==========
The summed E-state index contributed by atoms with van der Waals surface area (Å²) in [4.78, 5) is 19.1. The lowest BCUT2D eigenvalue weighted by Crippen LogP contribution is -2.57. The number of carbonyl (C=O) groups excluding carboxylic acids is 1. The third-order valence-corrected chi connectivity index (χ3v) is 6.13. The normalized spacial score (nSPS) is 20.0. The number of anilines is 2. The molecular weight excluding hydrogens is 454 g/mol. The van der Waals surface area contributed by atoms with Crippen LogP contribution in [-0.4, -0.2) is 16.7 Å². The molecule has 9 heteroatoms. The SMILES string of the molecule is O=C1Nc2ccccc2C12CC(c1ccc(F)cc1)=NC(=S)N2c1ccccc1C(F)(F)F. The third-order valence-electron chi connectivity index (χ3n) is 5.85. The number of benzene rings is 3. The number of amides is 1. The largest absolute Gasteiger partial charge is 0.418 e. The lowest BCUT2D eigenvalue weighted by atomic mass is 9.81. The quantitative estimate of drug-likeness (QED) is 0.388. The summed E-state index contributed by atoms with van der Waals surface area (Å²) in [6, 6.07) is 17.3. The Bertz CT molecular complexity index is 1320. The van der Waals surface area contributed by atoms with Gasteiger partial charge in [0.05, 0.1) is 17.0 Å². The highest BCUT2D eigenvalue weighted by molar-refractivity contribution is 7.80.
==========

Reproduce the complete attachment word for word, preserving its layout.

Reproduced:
The summed E-state index contributed by atoms with van der Waals surface area (Å²) in [4.78, 5) is 19.1. The lowest BCUT2D eigenvalue weighted by Crippen LogP contribution is -2.57. The number of carbonyl (C=O) groups excluding carboxylic acids is 1. The third-order valence-corrected chi connectivity index (χ3v) is 6.13. The normalized spacial score (nSPS) is 20.0. The number of anilines is 2. The molecular weight excluding hydrogens is 454 g/mol. The van der Waals surface area contributed by atoms with Crippen LogP contribution in [-0.4, -0.2) is 16.7 Å². The molecule has 9 heteroatoms. The SMILES string of the molecule is O=C1Nc2ccccc2C12CC(c1ccc(F)cc1)=NC(=S)N2c1ccccc1C(F)(F)F. The third-order valence-electron chi connectivity index (χ3n) is 5.85. The number of benzene rings is 3. The number of amides is 1. The largest absolute Gasteiger partial charge is 0.418 e. The lowest BCUT2D eigenvalue weighted by atomic mass is 9.81. The quantitative estimate of drug-likeness (QED) is 0.388. The summed E-state index contributed by atoms with van der Waals surface area (Å²) in [6, 6.07) is 17.3. The Bertz CT molecular complexity index is 1320. The van der Waals surface area contributed by atoms with Gasteiger partial charge in [0.05, 0.1) is 17.0 Å². The highest BCUT2D eigenvalue weighted by molar-refractivity contribution is 7.80.